Encourage Teens to Speak Up!
In April, 2012, U.S. Transportation (DOT) Secretary Ray LaHood revealed a survey analysis indicating that young people are the least likely passengers to say something if the driver was texting or talking on a cell phone. He also announced that a student–designed social networking icon will be used in DOT´s distracted driving campaign to encourage young people to speak up when riding with a distracted driver.
“Distracted driving is an epidemic on our roadways, and these new findings show that our youngest drivers are particularly at risk,” said Secretary LaHood. “We’re encouraging young people across America to commit to distraction-free driving, spread the word to their family and friends, and speak up if the driver in their car is distracted.”
The national telephone survey on driver distraction was conducted by DOT’s National Highway Traffic Safety Administration. It showed that younger drivers ages 18 to 20 had the highest level of phone involvement in crash or near–crash incidences. These young drivers are nearly three times as likely to report having been reading or sending a text or e-mail when such an incident occurred as compared to drivers age 25 and higher. In addition, drivers younger than 25 are two to three times more likely to drive while sending or reading a text message or email. Reports of texting while driving drop sharply as age increases.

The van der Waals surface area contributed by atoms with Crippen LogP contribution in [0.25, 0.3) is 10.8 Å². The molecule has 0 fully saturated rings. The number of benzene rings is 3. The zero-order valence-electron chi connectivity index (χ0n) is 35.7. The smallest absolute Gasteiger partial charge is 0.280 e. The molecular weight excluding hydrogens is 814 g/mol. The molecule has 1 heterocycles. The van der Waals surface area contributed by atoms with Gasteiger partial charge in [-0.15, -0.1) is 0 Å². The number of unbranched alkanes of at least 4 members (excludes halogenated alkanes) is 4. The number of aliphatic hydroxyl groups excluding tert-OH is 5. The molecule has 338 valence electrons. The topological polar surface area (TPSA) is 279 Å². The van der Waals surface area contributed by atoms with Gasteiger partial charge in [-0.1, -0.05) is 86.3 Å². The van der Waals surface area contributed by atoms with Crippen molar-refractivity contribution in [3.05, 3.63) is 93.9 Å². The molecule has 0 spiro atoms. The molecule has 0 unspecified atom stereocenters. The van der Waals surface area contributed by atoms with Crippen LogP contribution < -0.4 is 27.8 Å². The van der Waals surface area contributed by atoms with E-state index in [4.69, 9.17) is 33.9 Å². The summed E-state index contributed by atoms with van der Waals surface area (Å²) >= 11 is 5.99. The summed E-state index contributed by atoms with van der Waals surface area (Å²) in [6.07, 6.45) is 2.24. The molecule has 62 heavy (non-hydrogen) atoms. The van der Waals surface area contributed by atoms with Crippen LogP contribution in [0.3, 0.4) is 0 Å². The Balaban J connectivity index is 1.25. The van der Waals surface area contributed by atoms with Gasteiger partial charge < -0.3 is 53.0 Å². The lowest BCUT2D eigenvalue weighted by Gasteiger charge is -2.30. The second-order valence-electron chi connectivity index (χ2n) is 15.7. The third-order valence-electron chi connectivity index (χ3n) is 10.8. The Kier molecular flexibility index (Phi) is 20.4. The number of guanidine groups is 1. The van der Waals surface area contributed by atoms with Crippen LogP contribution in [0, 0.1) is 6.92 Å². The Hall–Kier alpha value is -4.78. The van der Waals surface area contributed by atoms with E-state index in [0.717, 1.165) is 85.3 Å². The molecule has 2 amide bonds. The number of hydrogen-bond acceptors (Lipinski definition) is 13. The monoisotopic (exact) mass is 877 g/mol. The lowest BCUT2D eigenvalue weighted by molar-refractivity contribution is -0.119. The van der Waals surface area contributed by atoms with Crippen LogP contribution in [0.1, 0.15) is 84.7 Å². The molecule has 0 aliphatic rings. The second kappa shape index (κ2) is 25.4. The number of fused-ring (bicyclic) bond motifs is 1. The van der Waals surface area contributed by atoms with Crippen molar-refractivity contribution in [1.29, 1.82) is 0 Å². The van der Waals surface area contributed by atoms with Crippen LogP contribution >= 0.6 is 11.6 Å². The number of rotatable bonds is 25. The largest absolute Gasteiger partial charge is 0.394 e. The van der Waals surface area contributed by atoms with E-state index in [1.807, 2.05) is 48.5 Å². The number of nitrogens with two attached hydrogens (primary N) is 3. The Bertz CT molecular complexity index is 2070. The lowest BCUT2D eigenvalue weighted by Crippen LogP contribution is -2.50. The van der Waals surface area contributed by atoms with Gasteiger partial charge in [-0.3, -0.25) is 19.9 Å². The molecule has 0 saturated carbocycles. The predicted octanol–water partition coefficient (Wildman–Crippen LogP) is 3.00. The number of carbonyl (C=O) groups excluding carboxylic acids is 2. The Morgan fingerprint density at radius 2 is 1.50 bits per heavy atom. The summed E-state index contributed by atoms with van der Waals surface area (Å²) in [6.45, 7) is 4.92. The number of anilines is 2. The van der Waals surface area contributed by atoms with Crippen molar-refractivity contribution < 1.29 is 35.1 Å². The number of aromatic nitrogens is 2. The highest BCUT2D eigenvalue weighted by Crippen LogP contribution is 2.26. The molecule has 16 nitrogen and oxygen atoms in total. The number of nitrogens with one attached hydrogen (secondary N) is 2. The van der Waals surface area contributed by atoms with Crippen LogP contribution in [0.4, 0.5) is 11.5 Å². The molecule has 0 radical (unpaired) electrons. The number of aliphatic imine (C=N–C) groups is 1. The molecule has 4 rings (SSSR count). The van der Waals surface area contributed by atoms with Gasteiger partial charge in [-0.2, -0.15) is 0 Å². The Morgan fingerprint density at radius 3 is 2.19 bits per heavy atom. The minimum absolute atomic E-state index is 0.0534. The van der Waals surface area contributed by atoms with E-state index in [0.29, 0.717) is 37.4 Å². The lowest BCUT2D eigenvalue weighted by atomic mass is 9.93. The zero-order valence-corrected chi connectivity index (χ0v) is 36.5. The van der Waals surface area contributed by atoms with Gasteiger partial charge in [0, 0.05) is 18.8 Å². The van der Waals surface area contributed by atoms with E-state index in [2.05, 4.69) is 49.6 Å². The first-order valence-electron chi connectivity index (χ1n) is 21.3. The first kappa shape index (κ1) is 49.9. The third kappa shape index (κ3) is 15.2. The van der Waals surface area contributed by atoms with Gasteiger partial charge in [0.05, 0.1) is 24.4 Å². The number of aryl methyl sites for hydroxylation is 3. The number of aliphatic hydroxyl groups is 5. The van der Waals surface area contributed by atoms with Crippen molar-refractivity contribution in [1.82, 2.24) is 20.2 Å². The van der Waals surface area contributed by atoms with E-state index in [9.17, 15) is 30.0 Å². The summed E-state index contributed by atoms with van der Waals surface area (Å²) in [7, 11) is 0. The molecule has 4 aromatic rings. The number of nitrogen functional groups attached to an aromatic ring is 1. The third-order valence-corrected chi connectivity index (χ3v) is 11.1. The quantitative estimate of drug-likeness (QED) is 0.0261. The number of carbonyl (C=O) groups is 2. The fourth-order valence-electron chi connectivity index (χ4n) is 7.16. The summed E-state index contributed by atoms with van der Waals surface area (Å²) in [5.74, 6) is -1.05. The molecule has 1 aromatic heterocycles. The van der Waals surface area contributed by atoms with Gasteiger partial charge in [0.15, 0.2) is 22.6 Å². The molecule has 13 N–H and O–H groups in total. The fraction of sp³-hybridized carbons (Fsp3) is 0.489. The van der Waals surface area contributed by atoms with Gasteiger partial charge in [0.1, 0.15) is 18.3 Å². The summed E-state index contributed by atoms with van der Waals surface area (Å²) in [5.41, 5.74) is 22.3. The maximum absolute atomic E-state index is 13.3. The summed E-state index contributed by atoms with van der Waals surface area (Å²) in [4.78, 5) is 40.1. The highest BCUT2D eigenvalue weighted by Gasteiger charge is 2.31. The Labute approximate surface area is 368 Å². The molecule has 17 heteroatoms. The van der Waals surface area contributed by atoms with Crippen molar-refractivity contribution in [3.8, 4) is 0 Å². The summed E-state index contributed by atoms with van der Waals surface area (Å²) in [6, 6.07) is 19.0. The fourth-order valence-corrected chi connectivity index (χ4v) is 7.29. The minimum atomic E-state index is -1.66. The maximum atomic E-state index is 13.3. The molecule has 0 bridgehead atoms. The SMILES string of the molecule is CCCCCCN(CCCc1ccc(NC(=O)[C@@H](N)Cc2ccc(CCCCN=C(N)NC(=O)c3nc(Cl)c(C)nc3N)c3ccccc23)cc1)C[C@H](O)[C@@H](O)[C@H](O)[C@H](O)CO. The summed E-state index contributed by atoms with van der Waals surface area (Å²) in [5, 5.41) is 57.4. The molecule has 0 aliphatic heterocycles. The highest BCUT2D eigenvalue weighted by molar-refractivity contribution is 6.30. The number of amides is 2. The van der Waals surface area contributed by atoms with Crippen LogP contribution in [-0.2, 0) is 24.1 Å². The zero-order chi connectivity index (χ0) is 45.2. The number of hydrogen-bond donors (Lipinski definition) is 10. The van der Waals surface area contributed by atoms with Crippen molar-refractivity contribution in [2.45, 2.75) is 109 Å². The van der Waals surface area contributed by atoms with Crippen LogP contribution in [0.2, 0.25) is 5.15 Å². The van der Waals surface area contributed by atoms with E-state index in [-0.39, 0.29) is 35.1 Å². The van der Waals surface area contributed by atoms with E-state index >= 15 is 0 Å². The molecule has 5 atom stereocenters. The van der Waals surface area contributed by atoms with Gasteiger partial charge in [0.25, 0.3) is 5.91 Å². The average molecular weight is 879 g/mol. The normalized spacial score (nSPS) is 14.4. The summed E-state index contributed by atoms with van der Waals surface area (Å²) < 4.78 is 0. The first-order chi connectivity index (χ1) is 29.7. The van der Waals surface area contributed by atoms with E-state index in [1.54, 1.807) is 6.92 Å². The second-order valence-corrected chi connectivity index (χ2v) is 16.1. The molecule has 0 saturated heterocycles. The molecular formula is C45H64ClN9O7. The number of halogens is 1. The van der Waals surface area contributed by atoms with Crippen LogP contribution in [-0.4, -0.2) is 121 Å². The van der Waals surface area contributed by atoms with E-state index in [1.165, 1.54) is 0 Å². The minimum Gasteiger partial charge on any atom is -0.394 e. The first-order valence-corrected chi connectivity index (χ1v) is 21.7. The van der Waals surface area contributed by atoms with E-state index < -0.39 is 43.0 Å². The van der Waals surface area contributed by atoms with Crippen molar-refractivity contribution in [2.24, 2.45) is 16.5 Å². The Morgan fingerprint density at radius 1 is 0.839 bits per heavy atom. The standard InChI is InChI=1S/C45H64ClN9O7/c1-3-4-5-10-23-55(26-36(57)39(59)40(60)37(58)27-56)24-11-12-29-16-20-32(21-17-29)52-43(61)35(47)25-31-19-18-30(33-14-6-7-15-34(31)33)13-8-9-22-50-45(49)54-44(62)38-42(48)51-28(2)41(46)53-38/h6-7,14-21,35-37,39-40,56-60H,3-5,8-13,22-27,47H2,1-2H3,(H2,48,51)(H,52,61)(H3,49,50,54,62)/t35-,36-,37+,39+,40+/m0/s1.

The NHTSA survey polled more than 6,000 drivers to assess attitudes, knowledge, and self–reported behavior related to cell phones. Almost all respondents (about 90% overall) reported that they considered a driver who was sending or reading text messages or e-mails as very unsafe. However, younger passengers were less likely than older passengers to speak up. About one-third of young passengers 18 to 20 and 21 to 24 would say something to a driver who was talking on a handheld phone, while about half of drivers 65+ would speak up.
The full survey analysis, “Young Drivers Report the Highest Level of Phone Involvement in Crash or Near-crash Incidences,” is available at NHTSA.gov.
National Highway Transportation Safety Administration (NHTSA)